The mobile phone banking service that Intuit Inc. rolled out last week is part of an effort to link the company's desktop software products with online services, according to executives.
The financial technology company's Quicken Beam service duplicates some of the features of its popular software products, but more closely resembles the account alert services offered by many banks than its comprehensive financial management tools, the desktop version of its Quicken software or the Web-based version, Quicken Online.
Whittling down the features was important considering the service's target audience, Intuit said.
"This is more for people who are not inputting their financial information on a regular basis," Diane Carlini, a spokeswoman, said Friday. "This is for people who are getting hit with overdraft fees," who "don't track their financial information as closely as a Quicken user."
The Quicken Beam text message service lets consumers make balance inquiries and receive alerts for bank and credit card accounts. Quicken Beam is free and is separate from Quicken Online, which carries a monthly fee.
Ms. Carlini said Quicken Beam is still in the test phase, and additional features may be added later. It may also be paired with other Intuit products, depending on customer response.
Intuit president and chief executive Brad Smith said in a conference call Thursday to discuss fourth-quarter and full-year results for fiscal 2008 that the Mountain View, Calif., company is focusing more on what he describes as "connected services." That encompasses both online-only offerings and its desktop products, which are increasingly tied to Web-based features.
That strategy is already in use with Intuit's tax and small-business products. It will become more visible with Intuit's banking products in October, when the company expects to launch the consumer edition of FinanceWorks, an application that incorporates elements of Intuit's Quicken and QuickBooks desktop products into its online banking software.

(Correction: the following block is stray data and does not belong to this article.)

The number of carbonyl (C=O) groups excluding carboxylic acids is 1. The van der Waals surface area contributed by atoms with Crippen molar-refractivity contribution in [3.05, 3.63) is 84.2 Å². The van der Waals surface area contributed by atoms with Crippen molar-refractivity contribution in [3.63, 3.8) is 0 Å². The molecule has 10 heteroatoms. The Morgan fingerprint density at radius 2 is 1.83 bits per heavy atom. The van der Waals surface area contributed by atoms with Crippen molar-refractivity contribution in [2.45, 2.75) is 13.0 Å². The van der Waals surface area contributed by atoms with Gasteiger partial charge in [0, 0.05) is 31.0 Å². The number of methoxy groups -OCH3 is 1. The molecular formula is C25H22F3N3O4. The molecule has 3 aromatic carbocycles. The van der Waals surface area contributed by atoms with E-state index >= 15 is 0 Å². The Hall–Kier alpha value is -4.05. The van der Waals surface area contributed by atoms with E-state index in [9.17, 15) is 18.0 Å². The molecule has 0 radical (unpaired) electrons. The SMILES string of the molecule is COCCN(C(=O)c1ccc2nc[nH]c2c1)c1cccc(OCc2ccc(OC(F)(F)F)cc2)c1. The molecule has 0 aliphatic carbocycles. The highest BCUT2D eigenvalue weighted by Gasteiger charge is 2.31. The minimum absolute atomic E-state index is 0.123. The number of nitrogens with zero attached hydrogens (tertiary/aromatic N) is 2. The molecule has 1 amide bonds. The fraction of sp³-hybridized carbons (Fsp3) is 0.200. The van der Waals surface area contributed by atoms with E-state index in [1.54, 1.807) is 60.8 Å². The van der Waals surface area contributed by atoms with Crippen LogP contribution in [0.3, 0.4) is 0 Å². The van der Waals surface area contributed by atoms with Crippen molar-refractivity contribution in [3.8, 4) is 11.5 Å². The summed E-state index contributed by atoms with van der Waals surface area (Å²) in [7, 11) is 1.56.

"Our financial institutions business, the entire business model, is a connected service," Mr. Smith said. The small-business version of FinanceWorks is to be launched in December. Work on these projects pre-dates Intuit's February 2007 purchase of Digital Insight Corp., its online banking division.
Intuit's revenue rose 11% in its fourth quarter from a year earlier, to $478 million. Its net loss was $61.9 million, up from $13.6 million a year earlier.
For the full fiscal year, which ended July 31, revenue rose 15%, to $3.1 billion. Net income rose 8%, to $476.8 million.
For the first quarter of 2009, Intuit projects 8%-11% revenue growth, to $480 million to $492 million.
Edward Woods, a senior analyst for the Boston market research firm Celent, the financial research arm of Marsh & McLennan Cos. Inc.'s Oliver Wyman consulting unit, said there is demand for accessing financial data on the go, though some consumers are still wary of using their phones to make payments or perform other transactions.
"If you're removing money movement from the equation, I think I would go with the mobile device," Mr. Woods said,
Intuit may get more adoption if it bundles Quicken Beam with Quicken Online or FinanceWorks, Mr. Woods said.
Without a link to a more complex service, "they're not going to see half of the online banking population turn to something like this," since many banks are already offering mobile alerts, he said. "I look at these mobile devices as another channel, not another product."